And where is it headed tomorrow? This piece also caps our series on globalization. In previous pieces, we looked at some winners and losers of economic globalization, the environmental aspect of globalization, cultural globalization and digital globalization. Now we look back at its history.
So, when did international trade start and how did it lead to globalization? But as of the 1st century BC , a remarkable phenomenon occurred. For the first time in history, luxury products from China started to appear on the other edge of the Eurasian continent — in Rome. They got there after being hauled for thousands of miles along the Silk Road.
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Trade had stopped being a local or regional affair and started to become global. That is not to say globalization had started in earnest. Silk was mostly a luxury good, and so were the spices that were added to the intercontinental trade between Asia and Europe. As a percentage of the total economy, the value of these exports was tiny, and many middlemen were involved to get the goods to their destination. But global trade links were established, and for those involved, it was a goldmine. From purchase price to final sales price, the multiple went in the dozens.
The Silk Road could prosper in part because two great empires dominated much of the route.
History of globalization
If trade was interrupted, it was most often because of blockades by local enemies of Rome or China. If the Silk Road eventually closed, as it did after several centuries, the fall of the empires had everything to do with it. The next chapter in trade happened thanks to Islamic merchants. As the new religion spread in all directions from its Arabian heartland in the 7th century, so did trade.
The founder of Islam, the prophet Mohammed, was famously a merchant, as was his wife Khadija. Trade was thus in the DNA of the new religion and its followers, and that showed.
By the early 9th century, Muslim traders already dominated Mediterranean and Indian Ocean trade; afterwards, they could be found as far east as Indonesia, which over time became a Muslim-majority country, and as far west as Moorish Spain. The main focus of Islamic trade in those Middle Ages were spices. Unlike silk, spices were traded mainly by sea since ancient times. But by the medieval era they had become the true focus of international trade. Chief among them were the cloves, nutmeg and mace from the fabled Spice islands — the Maluku islands in Indonesia.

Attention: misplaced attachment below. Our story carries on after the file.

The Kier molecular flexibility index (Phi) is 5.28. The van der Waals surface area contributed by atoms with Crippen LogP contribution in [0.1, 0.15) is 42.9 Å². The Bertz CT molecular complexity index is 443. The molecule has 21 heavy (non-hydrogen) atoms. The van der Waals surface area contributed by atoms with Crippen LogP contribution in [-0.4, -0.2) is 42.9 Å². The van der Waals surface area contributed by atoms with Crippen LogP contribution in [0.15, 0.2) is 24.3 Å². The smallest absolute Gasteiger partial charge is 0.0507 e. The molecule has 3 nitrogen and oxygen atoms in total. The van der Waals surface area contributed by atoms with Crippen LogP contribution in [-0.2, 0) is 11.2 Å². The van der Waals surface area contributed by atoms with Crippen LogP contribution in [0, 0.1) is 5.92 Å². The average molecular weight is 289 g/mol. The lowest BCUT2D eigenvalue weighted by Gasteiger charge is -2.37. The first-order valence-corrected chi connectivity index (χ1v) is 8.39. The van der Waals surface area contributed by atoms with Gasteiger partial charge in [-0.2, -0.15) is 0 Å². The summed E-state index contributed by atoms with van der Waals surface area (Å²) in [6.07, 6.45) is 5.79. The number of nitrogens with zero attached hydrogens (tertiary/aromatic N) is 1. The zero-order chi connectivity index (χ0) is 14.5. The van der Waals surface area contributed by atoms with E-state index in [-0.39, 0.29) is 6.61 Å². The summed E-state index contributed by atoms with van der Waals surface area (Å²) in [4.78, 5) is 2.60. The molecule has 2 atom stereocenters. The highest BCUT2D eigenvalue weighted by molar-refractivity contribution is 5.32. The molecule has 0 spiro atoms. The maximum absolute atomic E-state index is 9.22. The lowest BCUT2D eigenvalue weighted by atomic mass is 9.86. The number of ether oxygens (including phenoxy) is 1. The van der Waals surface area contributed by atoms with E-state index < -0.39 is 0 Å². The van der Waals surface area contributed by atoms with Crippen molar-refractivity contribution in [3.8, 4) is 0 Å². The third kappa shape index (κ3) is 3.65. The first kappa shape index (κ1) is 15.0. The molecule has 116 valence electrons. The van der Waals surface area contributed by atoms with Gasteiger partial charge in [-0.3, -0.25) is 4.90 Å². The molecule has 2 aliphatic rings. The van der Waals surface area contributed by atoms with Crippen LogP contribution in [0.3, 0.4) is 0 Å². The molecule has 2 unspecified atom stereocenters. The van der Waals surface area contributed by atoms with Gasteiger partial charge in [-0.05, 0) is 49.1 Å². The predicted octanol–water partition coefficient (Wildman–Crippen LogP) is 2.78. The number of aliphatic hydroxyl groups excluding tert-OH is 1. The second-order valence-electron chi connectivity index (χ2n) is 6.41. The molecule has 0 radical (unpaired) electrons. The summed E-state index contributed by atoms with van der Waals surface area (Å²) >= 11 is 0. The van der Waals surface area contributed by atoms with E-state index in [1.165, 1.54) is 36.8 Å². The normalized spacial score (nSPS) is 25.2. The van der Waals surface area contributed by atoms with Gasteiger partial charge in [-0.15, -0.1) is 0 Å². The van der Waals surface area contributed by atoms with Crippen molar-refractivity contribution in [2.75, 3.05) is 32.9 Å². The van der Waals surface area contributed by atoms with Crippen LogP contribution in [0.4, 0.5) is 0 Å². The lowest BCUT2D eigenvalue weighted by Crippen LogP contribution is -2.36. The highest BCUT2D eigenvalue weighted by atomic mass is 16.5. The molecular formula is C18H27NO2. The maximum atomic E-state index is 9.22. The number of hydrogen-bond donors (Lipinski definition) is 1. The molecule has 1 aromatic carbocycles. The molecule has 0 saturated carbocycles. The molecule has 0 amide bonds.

They were extremely expensive and in high demand, also in Europe. But as with silk, they remained a luxury product, and trade remained relatively low volume. Truly global trade kicked off in the Age of Discovery. It was in this era, from the end of the 15th century onwards, that European explorers connected East and West — and accidentally discovered the Americas. The Age of Discovery rocked the world. But the most consequential exploration was the circumnavigation by Magellan: it opened the door to the Spice islands, cutting out Arab and Italian middlemen.
Potatoes, tomatoes, coffee and chocolate were introduced in Europe, and the price of spices fell steeply. Trade certainly started to become global, and it had even been the main reason for starting the Age of Discovery.
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But the resulting global economy was still very much siloed and lopsided. The European empires set up global supply chains, but mostly with those colonies they owned. Moreover, their colonial model was chiefly one of exploitation, including the shameful legacy of the slave trade. The empires thus created both a mercantilist and a colonial economy, but not a truly globalized one.
This started to change with the first wave of globalization, which roughly occurred over the century ending in By the end of the 18th century, Great Britain had started to dominate the world both geographically, through the establishment of the British Empire, and technologically, with innovations like the steam engine, the industrial weaving machine and more. Around the globe the integration of the world economy is not only reshaping business but also reordering the lives of individuals, creating new social classes, different jobs, unimaginable wealth, and, occasionally.